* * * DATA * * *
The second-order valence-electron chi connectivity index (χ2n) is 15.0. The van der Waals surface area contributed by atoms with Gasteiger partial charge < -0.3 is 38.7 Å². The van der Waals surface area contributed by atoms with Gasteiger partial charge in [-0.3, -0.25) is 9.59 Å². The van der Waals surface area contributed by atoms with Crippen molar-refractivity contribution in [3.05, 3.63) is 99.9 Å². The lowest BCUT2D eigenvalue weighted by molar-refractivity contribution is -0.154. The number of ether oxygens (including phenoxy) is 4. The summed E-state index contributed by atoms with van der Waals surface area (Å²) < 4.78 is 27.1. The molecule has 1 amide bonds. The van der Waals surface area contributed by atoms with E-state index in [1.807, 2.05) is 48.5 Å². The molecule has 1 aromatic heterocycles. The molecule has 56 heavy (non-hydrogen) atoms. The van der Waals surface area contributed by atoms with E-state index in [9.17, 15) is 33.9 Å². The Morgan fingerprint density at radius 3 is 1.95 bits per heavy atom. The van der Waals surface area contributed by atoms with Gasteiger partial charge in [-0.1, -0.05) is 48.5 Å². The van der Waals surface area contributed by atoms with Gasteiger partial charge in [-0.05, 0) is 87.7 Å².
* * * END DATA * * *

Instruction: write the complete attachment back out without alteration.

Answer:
The second-order valence-electron chi connectivity index (χ2n) is 15.0. The van der Waals surface area contributed by atoms with Gasteiger partial charge < -0.3 is 38.7 Å². The van der Waals surface area contributed by atoms with Gasteiger partial charge in [-0.3, -0.25) is 9.59 Å². The van der Waals surface area contributed by atoms with Crippen molar-refractivity contribution in [3.05, 3.63) is 99.9 Å². The lowest BCUT2D eigenvalue weighted by molar-refractivity contribution is -0.154. The number of ether oxygens (including phenoxy) is 4. The summed E-state index contributed by atoms with van der Waals surface area (Å²) < 4.78 is 27.1. The molecule has 1 amide bonds. The van der Waals surface area contributed by atoms with E-state index in [1.807, 2.05) is 48.5 Å². The molecule has 1 aromatic heterocycles. The molecule has 56 heavy (non-hydrogen) atoms. The van der Waals surface area contributed by atoms with E-state index in [9.17, 15) is 33.9 Å². The Morgan fingerprint density at radius 3 is 1.95 bits per heavy atom. The van der Waals surface area contributed by atoms with Gasteiger partial charge in [-0.1, -0.05) is 48.5 Å². The van der Waals surface area contributed by atoms with Gasteiger partial charge in [-0.05, 0) is 87.7 Å².